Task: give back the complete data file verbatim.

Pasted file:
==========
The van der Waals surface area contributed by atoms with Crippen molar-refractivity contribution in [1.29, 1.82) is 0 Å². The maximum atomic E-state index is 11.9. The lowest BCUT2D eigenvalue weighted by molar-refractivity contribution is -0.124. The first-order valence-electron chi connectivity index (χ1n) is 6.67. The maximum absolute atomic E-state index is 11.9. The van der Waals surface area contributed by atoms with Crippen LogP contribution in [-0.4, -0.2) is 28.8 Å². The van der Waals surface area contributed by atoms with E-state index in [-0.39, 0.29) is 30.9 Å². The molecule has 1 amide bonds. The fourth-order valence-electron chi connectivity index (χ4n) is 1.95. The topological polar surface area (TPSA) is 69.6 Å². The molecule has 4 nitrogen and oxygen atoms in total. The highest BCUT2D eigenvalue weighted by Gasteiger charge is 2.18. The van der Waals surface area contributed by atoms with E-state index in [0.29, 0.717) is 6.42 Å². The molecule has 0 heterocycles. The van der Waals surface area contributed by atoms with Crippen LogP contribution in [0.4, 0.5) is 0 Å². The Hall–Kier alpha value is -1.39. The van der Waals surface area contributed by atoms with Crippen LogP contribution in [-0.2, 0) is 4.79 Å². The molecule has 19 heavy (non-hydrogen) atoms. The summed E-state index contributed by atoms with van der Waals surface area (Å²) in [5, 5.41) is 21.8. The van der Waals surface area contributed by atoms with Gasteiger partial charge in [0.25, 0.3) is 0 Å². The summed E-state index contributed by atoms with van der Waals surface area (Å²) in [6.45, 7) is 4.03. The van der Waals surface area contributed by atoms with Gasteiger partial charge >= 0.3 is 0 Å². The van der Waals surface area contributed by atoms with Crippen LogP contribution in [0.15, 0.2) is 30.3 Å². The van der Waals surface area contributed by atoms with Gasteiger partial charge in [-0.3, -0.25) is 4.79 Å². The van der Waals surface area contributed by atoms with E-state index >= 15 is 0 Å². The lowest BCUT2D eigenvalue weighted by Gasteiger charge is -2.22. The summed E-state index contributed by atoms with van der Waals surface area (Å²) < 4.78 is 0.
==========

The van der Waals surface area contributed by atoms with Crippen molar-refractivity contribution in [1.29, 1.82) is 0 Å². The maximum atomic E-state index is 11.9. The lowest BCUT2D eigenvalue weighted by molar-refractivity contribution is -0.124. The first-order valence-electron chi connectivity index (χ1n) is 6.67. The maximum absolute atomic E-state index is 11.9. The van der Waals surface area contributed by atoms with Crippen LogP contribution in [-0.4, -0.2) is 28.8 Å². The van der Waals surface area contributed by atoms with E-state index in [-0.39, 0.29) is 30.9 Å². The molecule has 1 amide bonds. The fourth-order valence-electron chi connectivity index (χ4n) is 1.95. The topological polar surface area (TPSA) is 69.6 Å². The molecule has 4 nitrogen and oxygen atoms in total. The highest BCUT2D eigenvalue weighted by Gasteiger charge is 2.18. The van der Waals surface area contributed by atoms with E-state index in [0.29, 0.717) is 6.42 Å². The molecule has 0 heterocycles. The van der Waals surface area contributed by atoms with Crippen LogP contribution in [0.4, 0.5) is 0 Å². The Hall–Kier alpha value is -1.39. The van der Waals surface area contributed by atoms with Crippen LogP contribution in [-0.2, 0) is 4.79 Å². The molecule has 19 heavy (non-hydrogen) atoms. The summed E-state index contributed by atoms with van der Waals surface area (Å²) in [5, 5.41) is 21.8. The van der Waals surface area contributed by atoms with Gasteiger partial charge in [0.25, 0.3) is 0 Å². The summed E-state index contributed by atoms with van der Waals surface area (Å²) in [6.45, 7) is 4.03. The van der Waals surface area contributed by atoms with Gasteiger partial charge >= 0.3 is 0 Å². The van der Waals surface area contributed by atoms with Crippen LogP contribution in [0.15, 0.2) is 30.3 Å². The van der Waals surface area contributed by atoms with Gasteiger partial charge in [-0.3, -0.25) is 4.79 Å². The van der Waals surface area contributed by atoms with E-state index >= 15 is 0 Å². The lowest BCUT2D eigenvalue weighted by Gasteiger charge is -2.22. The summed E-state index contributed by atoms with van der Waals surface area (Å²) < 4.78 is 0.